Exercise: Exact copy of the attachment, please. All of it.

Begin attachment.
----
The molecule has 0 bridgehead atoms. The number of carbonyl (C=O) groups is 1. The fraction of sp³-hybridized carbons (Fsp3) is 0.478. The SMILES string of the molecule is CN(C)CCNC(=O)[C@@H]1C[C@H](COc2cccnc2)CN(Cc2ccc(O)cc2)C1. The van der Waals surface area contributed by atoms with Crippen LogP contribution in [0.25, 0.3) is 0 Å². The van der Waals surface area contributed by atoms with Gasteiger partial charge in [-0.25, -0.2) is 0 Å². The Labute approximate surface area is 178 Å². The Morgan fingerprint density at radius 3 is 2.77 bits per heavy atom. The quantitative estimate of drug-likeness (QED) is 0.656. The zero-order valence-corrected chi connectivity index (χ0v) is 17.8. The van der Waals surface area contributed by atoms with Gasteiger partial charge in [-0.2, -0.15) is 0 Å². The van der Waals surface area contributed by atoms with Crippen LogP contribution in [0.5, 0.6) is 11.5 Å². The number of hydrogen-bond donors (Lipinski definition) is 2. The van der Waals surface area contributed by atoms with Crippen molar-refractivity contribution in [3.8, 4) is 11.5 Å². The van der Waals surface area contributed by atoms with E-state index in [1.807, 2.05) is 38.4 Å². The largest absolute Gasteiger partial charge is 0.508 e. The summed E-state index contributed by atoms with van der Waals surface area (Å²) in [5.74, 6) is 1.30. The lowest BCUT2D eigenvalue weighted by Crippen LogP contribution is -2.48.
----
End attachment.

The molecule has 0 bridgehead atoms. The number of carbonyl (C=O) groups is 1. The fraction of sp³-hybridized carbons (Fsp3) is 0.478. The SMILES string of the molecule is CN(C)CCNC(=O)[C@@H]1C[C@H](COc2cccnc2)CN(Cc2ccc(O)cc2)C1. The van der Waals surface area contributed by atoms with Crippen LogP contribution in [0.25, 0.3) is 0 Å². The van der Waals surface area contributed by atoms with Gasteiger partial charge in [-0.25, -0.2) is 0 Å². The Labute approximate surface area is 178 Å². The Morgan fingerprint density at radius 3 is 2.77 bits per heavy atom. The quantitative estimate of drug-likeness (QED) is 0.656. The zero-order valence-corrected chi connectivity index (χ0v) is 17.8. The van der Waals surface area contributed by atoms with Gasteiger partial charge in [-0.2, -0.15) is 0 Å². The van der Waals surface area contributed by atoms with Crippen LogP contribution in [0.5, 0.6) is 11.5 Å². The number of hydrogen-bond donors (Lipinski definition) is 2. The van der Waals surface area contributed by atoms with Crippen molar-refractivity contribution in [3.8, 4) is 11.5 Å². The van der Waals surface area contributed by atoms with E-state index in [1.807, 2.05) is 38.4 Å². The largest absolute Gasteiger partial charge is 0.508 e. The summed E-state index contributed by atoms with van der Waals surface area (Å²) in [5.74, 6) is 1.30. The lowest BCUT2D eigenvalue weighted by Crippen LogP contribution is -2.48.